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A Day of Firsts and Lasts at North Cross’s 46th Commencement

North Cross Headmaster Timothy Seeley addresses the commencement crowd.
North Cross Headmaster Timothy Seeley addresses the commencement crowd.

It’s all in the numbers at North Cross.  The senior class boasts all of its 30 graduates are going to college. The class also totaled 128 acceptance letters from 79 colleges and universities, including a graduate bound for MIT, who was also accepted at Cal Tech, Harvard, Cornell, Stanford, and Carnegie Mellon.  The best and brightest from North Cross School were honored at  Monday’s commencement in a ceremony featuring several firsts – and a last.

Monday’s ceremony was the first commencement under Headmaster Tim Seeley, who succeeded Paul Stellato last summer.  And it was the last for English teacher G. Gates DeHart III, who is retiring after 39 years at North Cross. DeHart gave the commencement address, quoting Pulitzer prize winner Toni Morrison, and choking up as he wished students, faculty and parents farewell.

Seeley noted the year in transition at North Cross, which welcomed a new upper school head (his old position) and a new Dean of Students.

“This senior class is especially dear to me,” said the Dartmouth graduate, who did some quoting of his own from poet E.E. Cummings: “life is to be found in direct experience … not in intellectual activity.”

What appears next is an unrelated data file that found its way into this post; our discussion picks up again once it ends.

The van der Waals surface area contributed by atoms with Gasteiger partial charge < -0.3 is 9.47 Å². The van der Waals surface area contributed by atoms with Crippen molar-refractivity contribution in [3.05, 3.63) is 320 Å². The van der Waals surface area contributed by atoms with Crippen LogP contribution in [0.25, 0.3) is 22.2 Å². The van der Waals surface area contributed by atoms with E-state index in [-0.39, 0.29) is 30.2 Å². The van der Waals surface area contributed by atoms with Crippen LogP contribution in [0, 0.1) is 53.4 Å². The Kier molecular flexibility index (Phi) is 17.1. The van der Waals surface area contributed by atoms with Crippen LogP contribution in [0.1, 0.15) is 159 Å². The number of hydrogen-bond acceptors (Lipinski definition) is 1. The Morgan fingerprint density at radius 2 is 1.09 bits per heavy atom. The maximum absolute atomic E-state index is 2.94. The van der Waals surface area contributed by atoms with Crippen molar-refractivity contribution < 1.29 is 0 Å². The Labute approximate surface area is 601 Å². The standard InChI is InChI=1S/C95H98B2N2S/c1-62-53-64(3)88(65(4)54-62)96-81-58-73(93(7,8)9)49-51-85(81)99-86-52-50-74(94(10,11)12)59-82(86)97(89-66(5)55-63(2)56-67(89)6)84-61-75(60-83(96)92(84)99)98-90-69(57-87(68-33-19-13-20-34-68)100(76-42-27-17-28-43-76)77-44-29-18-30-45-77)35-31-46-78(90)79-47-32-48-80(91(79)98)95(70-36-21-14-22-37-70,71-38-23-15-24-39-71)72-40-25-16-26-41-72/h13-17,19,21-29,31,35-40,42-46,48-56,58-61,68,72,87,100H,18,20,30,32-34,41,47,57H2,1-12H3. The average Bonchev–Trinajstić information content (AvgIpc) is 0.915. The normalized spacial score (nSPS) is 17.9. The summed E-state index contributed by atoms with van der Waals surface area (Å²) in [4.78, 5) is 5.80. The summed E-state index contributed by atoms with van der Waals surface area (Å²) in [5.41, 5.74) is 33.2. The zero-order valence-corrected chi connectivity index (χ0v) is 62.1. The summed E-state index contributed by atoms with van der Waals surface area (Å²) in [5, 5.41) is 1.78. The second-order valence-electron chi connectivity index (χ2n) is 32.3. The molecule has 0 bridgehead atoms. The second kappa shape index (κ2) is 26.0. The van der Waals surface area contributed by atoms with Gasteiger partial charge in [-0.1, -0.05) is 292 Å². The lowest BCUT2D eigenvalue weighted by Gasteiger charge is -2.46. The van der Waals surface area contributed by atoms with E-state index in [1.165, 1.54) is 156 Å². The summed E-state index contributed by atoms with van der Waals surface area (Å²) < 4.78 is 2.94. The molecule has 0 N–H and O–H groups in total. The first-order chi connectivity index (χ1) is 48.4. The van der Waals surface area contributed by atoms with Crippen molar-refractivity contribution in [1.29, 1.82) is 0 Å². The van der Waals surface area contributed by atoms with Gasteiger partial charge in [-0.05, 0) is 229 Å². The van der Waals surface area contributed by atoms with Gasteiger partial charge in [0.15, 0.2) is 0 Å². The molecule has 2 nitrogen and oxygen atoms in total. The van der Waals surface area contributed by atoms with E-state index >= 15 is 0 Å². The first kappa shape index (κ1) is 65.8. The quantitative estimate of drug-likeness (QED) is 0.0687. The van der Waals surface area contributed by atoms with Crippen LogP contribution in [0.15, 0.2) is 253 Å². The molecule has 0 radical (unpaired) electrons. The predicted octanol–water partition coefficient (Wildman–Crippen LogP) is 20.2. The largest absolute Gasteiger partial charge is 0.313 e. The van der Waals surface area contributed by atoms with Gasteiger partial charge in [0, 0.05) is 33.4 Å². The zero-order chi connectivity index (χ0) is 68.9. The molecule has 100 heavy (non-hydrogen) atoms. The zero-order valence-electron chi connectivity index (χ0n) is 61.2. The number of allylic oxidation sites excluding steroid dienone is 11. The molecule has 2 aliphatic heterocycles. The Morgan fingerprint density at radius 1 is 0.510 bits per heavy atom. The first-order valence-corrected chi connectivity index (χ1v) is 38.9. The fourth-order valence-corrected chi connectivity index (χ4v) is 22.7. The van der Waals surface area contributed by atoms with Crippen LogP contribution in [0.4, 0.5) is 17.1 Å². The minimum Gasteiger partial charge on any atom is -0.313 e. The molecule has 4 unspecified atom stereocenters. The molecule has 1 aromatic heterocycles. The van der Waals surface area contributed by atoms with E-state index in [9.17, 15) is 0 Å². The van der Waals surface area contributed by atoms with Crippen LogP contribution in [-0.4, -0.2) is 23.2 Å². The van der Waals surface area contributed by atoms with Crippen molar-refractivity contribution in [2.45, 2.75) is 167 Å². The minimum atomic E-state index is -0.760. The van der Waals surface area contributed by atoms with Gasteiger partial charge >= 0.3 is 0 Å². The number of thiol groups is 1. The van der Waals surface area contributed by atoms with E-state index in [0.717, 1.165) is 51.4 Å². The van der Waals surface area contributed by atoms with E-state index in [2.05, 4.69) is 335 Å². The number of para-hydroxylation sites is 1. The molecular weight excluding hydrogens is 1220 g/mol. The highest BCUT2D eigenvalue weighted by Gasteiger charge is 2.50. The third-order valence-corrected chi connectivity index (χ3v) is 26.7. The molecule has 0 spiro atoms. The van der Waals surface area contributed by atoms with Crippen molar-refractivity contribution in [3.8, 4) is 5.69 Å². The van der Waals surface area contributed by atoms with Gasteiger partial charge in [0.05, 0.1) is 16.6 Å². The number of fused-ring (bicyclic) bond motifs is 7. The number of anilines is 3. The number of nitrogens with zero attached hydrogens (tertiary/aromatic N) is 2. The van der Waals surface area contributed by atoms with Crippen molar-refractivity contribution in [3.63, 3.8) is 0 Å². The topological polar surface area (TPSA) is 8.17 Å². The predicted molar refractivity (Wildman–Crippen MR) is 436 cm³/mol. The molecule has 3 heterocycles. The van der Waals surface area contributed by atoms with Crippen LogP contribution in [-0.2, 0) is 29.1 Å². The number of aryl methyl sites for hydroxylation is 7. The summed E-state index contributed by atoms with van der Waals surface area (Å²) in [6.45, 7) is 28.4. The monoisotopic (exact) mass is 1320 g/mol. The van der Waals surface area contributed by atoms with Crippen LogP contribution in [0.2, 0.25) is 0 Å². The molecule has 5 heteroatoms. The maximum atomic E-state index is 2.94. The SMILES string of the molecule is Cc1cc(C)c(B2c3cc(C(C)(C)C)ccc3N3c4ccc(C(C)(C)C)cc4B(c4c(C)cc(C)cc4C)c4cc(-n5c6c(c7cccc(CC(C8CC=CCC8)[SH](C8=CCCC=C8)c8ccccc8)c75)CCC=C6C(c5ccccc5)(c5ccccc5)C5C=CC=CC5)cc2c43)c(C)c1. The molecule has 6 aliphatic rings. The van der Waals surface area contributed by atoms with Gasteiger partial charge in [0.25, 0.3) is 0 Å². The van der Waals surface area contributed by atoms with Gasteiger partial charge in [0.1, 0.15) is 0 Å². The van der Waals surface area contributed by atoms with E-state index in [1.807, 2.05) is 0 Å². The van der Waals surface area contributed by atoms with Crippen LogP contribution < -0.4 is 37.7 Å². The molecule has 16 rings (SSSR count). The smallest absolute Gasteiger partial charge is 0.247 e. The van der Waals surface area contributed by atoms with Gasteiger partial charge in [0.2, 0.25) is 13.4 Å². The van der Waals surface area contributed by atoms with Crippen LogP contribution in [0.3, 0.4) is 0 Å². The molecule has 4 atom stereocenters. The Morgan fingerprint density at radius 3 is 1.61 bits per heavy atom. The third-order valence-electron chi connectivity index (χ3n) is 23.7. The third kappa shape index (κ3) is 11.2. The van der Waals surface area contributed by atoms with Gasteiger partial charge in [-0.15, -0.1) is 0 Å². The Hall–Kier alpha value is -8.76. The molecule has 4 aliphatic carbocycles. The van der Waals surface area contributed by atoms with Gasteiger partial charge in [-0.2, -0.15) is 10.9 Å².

Graduating North Cross students, said Seely, “have the tools to help negotiate the next set of transitions and changes.”

Board of Trustees chair and alumna Anne Lee Stevens introduced DeHart as “the very best [example] of an educator. He never got bored, he never got jaded.”

DeHart quoted Morrison from a speech where she talked about the dangers of racist, sexist and oppressive language, when used as a weapon. DeHart attended Roanoke College and UVa (undergraduate, master’s respectively); he also served as drama teacher at the school, directing several productions each year.

Just before he finished with a blessing for students, DeHart implored seniors to remember “the totality of language,” and mentioned Lincoln’s short but poignant Gettysburg Address. “His words were exhilarating. His words symbolize deference to the ‘uncapturability’ [of the moment].”

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